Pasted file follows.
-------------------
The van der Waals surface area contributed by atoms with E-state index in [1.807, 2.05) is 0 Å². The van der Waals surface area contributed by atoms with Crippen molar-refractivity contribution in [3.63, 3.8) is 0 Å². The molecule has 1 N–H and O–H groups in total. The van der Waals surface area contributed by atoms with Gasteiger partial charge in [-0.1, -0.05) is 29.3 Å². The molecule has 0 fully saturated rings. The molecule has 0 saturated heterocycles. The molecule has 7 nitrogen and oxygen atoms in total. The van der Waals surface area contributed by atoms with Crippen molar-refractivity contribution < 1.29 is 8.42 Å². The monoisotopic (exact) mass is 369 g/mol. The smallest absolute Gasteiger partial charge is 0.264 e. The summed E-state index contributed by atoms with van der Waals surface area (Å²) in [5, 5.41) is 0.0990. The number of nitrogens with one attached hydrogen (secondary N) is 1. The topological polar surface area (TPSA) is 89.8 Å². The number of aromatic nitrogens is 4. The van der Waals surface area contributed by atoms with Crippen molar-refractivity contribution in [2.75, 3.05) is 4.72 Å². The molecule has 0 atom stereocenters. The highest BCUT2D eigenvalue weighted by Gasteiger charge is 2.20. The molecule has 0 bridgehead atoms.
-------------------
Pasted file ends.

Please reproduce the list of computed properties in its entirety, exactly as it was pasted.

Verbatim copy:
The van der Waals surface area contributed by atoms with E-state index in [1.807, 2.05) is 0 Å². The van der Waals surface area contributed by atoms with Crippen molar-refractivity contribution in [3.63, 3.8) is 0 Å². The molecule has 1 N–H and O–H groups in total. The van der Waals surface area contributed by atoms with Gasteiger partial charge in [-0.1, -0.05) is 29.3 Å². The molecule has 0 fully saturated rings. The molecule has 0 saturated heterocycles. The molecule has 7 nitrogen and oxygen atoms in total. The van der Waals surface area contributed by atoms with Crippen molar-refractivity contribution < 1.29 is 8.42 Å². The monoisotopic (exact) mass is 369 g/mol. The smallest absolute Gasteiger partial charge is 0.264 e. The summed E-state index contributed by atoms with van der Waals surface area (Å²) in [5, 5.41) is 0.0990. The number of nitrogens with one attached hydrogen (secondary N) is 1. The topological polar surface area (TPSA) is 89.8 Å². The number of aromatic nitrogens is 4. The van der Waals surface area contributed by atoms with Crippen molar-refractivity contribution in [2.75, 3.05) is 4.72 Å². The molecule has 0 atom stereocenters. The highest BCUT2D eigenvalue weighted by Gasteiger charge is 2.20. The molecule has 0 bridgehead atoms.